The trip to the top isn’t always short or smooth. Phi Beta Theta was a local fraternity founded at New Mexico State University in 1927. As with all fledgling fraternities, there were young men with a vision who led the way. Two visionaries of Phi Beta Theta were Daniel ‘Dad’ Jett and Luke Shires. Jett became No. 2 on the chapter rolls and the chapter’s first High Pi, and was eventually awarded Lambda Chi Alpha’s Order of Merit in 1956. The local fraternity remained a leader on the campus through World War II, finally petitioning Lambda Chi Alpha for colony status in 1946, and being installed as the Zeta-Gamma Zeta on April 27, 1946.
Early Chapter Leaders
The chapter had many student leaders in those first years. John Higgins was the student body president; John Raney was president of the Associated Students Commission; Frank Walker was a junior class president; Gene Edney, was the president of the ROTC Cadet Officers Club; Jim Howell, was president of the FFA; Milton Miller was president of the Newman Club; Clark Paddock was president of the Student Christian Association; and there were several members of the football team, including Jack Steger, starting halfback, who served the chapter as High Alpha. An impressive beginning started with men of distinction.
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Lambda Chi’s leadership position and significant involvement on the campus continued through the early and mid-‘60s with total membership reaching 73. They captured their fifth consecutive homecoming float victory as well as the overall Homecoming Sweepstakes Trophy in 1966. Herman Hinton was elected the student body president and the chapter continued to be at or near the top on campus in GPA. The brotherhood also won the softball championship four consecutive years. The chapter was riding high with success.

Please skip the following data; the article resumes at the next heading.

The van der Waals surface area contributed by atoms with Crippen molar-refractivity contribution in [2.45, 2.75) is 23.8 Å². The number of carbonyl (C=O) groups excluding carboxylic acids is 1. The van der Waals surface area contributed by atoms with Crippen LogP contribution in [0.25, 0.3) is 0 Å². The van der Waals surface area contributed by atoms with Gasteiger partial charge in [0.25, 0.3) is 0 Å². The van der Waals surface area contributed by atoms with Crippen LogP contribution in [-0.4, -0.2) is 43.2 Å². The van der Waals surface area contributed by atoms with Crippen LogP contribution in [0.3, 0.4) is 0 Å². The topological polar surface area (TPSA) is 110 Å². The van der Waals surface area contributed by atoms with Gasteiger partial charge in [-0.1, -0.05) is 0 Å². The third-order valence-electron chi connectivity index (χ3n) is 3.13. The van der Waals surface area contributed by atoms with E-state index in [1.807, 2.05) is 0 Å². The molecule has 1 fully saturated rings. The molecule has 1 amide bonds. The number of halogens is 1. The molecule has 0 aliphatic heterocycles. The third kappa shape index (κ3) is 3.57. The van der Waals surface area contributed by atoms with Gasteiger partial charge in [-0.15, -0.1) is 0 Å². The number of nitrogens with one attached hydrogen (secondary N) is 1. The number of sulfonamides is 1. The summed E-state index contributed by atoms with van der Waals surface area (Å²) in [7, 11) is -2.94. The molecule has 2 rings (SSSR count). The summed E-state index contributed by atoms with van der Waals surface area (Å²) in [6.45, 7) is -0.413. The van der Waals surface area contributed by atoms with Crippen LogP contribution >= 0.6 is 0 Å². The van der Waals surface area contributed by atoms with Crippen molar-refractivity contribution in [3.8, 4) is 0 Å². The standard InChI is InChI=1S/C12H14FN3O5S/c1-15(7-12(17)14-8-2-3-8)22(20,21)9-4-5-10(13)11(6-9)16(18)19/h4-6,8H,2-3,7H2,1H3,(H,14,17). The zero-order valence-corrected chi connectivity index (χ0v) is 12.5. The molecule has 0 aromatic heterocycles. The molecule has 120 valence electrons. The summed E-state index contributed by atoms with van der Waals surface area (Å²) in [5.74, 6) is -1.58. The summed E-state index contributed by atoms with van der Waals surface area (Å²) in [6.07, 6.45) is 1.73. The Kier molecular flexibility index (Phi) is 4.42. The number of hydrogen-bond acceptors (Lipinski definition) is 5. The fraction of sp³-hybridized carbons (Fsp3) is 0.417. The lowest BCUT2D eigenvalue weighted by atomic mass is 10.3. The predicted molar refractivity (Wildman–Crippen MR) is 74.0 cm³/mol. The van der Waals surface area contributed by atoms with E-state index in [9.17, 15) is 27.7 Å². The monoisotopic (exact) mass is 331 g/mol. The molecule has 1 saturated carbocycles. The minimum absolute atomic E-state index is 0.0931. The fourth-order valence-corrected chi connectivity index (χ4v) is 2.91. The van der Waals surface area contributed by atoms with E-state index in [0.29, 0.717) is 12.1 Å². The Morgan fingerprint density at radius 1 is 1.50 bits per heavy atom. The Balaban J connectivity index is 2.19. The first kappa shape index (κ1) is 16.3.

Josh Orozco is the current High Pi of the chapter and was one of the founding fathers when Lambda Chi Alpha returned to the campus in 2002. “In the spring of 2002, National began to organize a colony, and about 30 men were selected. These 30 weren’t traditional fraternity men. The overwhelming majority were sophomores and juniors and we had passed up rush before. What made this opportunity very appealing to us was the chance to begin something from scratch. We could make this our own and not assume someone else’s traditions. It was a very diverse group consisting of athletes, scholars, engineers and there was a good balance of academic and social interests.”
But by the end of the decade, student unrest and turbulence over the Vietnam War was present on the New Mexico State campus, and the chapter went into decline, finally closing in 1971, and remaining shuttered until 1978. Although re-chartered in 1978, the chapter did not regain its position of leadership and was closed again in 1998.
Focused on a Goal
Not all went smoothly. Over the summer, for one reason or another, 10